I believe very strongly in decision paralysis. People cling to the idea that the more options you have the more freedom you have. There’s just one issue: many people become less decisive with more options. Pretend you had never eaten cereal a day in your life and I take you to the grocery store. Which one do you choose? (If your answer is anything but Lucky Charms or Cinnamon Toast Crunch, you are wrong). Churches fall prey to this. They offer fourteen baker’s dozens of programming and simply ask you to “get involved” in some of them. And then, before you know it, you are a community group leader, a greeter, on a steering committee for the worship ministry, and a table host at the new member’s class. Then the prospective member asks this (horrifying) question:
How do you see me involved in this church body?
It’s a threat level midnight kind of question. . .
Assuming that people truly own the mission of the church when they join it, then they are likely involved in something (hopefully not too many somethings). Church membership, then, requires the leadership of that church to focus in on what is truly important for your congregation to be walking with Jesus. Think through the following questions.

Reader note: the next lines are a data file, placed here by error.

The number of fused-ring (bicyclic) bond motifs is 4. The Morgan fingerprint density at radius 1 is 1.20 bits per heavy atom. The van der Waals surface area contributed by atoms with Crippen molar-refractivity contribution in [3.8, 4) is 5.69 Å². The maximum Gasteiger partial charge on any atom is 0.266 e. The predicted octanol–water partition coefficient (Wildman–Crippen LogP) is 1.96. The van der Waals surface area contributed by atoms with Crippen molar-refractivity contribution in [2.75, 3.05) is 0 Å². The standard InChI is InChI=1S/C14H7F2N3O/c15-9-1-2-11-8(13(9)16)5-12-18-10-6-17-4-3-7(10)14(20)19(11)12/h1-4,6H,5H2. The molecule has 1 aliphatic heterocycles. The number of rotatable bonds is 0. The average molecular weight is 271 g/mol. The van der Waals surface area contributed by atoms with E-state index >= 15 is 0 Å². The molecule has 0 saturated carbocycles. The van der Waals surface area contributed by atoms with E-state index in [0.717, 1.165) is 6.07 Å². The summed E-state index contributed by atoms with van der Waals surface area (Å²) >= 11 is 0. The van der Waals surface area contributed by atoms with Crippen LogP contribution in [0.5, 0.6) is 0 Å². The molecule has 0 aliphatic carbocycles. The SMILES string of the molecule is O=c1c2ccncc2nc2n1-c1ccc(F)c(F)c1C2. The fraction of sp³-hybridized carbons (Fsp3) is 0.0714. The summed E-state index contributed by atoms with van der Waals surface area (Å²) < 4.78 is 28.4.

- What does a fully-functioning disciple of Jesus look like? (What habits exist, what character, what ministry, etc.)
- How does our church help people achieve that look?
- Given that, what are the bare minimum expectations that we would ask members to be involved in to help get them there?
- When would we say someone is over-committed?
It is true that churches can think of these questions without thinking about membership, but the issues of shepherding and ownership would still apply. This allows you to focus clearly on how people would ideally be involved so that you aren’t duped at the next membership class when someone asks how they can be.
These aren’t life-altering questions, but questions any leadership of any church should ask. Membership carries with it a commitment to a church, which is a commitment to Jesus and His people (namely, those people who have also committed to that local congregation). You want your church to be free to pursue the mission of God together without being choked by “church” responsibilities. Wisely and prayerfully thinking through what truly needs to be done can help your members in significant ways.
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